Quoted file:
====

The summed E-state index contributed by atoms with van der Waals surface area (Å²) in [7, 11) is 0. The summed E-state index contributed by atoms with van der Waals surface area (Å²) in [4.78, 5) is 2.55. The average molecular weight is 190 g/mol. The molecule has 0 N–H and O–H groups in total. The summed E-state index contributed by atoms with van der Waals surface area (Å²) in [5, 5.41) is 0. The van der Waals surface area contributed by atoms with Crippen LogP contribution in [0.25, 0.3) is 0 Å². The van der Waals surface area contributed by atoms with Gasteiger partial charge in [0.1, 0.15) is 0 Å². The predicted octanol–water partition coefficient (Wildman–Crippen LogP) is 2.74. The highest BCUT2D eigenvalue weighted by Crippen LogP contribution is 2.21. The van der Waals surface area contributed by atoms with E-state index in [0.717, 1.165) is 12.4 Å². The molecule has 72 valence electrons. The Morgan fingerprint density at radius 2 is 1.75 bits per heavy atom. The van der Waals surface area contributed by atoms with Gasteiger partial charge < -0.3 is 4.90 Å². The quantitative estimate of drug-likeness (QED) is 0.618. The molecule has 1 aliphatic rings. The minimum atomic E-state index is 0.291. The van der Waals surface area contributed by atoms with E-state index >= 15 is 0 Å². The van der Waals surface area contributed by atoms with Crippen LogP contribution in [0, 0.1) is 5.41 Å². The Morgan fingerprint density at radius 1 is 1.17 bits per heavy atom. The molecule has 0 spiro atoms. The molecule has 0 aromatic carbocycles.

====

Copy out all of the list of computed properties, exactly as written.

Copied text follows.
The summed E-state index contributed by atoms with van der Waals surface area (Å²) in [7, 11) is 0. The summed E-state index contributed by atoms with van der Waals surface area (Å²) in [4.78, 5) is 2.55. The average molecular weight is 190 g/mol. The molecule has 0 N–H and O–H groups in total. The summed E-state index contributed by atoms with van der Waals surface area (Å²) in [5, 5.41) is 0. The van der Waals surface area contributed by atoms with Crippen LogP contribution in [0.25, 0.3) is 0 Å². The van der Waals surface area contributed by atoms with Gasteiger partial charge in [0.1, 0.15) is 0 Å². The predicted octanol–water partition coefficient (Wildman–Crippen LogP) is 2.74. The highest BCUT2D eigenvalue weighted by Crippen LogP contribution is 2.21. The van der Waals surface area contributed by atoms with E-state index in [0.717, 1.165) is 12.4 Å². The molecule has 72 valence electrons. The Morgan fingerprint density at radius 2 is 1.75 bits per heavy atom. The van der Waals surface area contributed by atoms with Gasteiger partial charge < -0.3 is 4.90 Å². The quantitative estimate of drug-likeness (QED) is 0.618. The molecule has 1 aliphatic rings. The minimum atomic E-state index is 0.291. The van der Waals surface area contributed by atoms with E-state index >= 15 is 0 Å². The van der Waals surface area contributed by atoms with Crippen LogP contribution in [0, 0.1) is 5.41 Å². The Morgan fingerprint density at radius 1 is 1.17 bits per heavy atom. The molecule has 0 spiro atoms. The molecule has 0 aromatic carbocycles.